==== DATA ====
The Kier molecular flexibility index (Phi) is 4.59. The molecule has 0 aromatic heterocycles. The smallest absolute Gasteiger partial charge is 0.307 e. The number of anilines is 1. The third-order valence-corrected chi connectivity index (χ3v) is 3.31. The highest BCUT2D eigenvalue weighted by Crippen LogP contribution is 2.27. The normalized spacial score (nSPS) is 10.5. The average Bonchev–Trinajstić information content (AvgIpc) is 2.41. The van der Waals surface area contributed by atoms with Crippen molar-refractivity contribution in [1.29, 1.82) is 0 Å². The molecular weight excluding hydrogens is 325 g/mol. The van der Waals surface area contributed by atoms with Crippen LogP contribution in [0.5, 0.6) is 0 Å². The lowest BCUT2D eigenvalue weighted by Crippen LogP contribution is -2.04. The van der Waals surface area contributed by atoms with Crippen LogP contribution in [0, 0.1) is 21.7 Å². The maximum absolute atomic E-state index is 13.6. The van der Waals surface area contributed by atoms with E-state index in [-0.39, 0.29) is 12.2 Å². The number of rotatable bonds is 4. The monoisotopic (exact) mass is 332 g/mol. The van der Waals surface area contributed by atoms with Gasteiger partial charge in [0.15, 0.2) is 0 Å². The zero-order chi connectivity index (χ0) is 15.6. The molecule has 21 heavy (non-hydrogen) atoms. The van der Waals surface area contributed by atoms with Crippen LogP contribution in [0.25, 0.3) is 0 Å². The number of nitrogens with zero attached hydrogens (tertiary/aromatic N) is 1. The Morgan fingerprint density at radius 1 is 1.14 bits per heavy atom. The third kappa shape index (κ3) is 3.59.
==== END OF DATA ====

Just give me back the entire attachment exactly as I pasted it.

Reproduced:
The Kier molecular flexibility index (Phi) is 4.59. The molecule has 0 aromatic heterocycles. The smallest absolute Gasteiger partial charge is 0.307 e. The number of anilines is 1. The third-order valence-corrected chi connectivity index (χ3v) is 3.31. The highest BCUT2D eigenvalue weighted by Crippen LogP contribution is 2.27. The normalized spacial score (nSPS) is 10.5. The average Bonchev–Trinajstić information content (AvgIpc) is 2.41. The van der Waals surface area contributed by atoms with Crippen molar-refractivity contribution in [1.29, 1.82) is 0 Å². The molecular weight excluding hydrogens is 325 g/mol. The van der Waals surface area contributed by atoms with Crippen LogP contribution in [0.5, 0.6) is 0 Å². The lowest BCUT2D eigenvalue weighted by Crippen LogP contribution is -2.04. The van der Waals surface area contributed by atoms with Crippen LogP contribution in [0, 0.1) is 21.7 Å². The maximum absolute atomic E-state index is 13.6. The van der Waals surface area contributed by atoms with E-state index in [-0.39, 0.29) is 12.2 Å². The number of rotatable bonds is 4. The monoisotopic (exact) mass is 332 g/mol. The van der Waals surface area contributed by atoms with Gasteiger partial charge in [0.15, 0.2) is 0 Å². The zero-order chi connectivity index (χ0) is 15.6. The molecule has 21 heavy (non-hydrogen) atoms. The van der Waals surface area contributed by atoms with Crippen LogP contribution in [0.25, 0.3) is 0 Å². The number of nitrogens with zero attached hydrogens (tertiary/aromatic N) is 1. The Morgan fingerprint density at radius 1 is 1.14 bits per heavy atom. The third kappa shape index (κ3) is 3.59.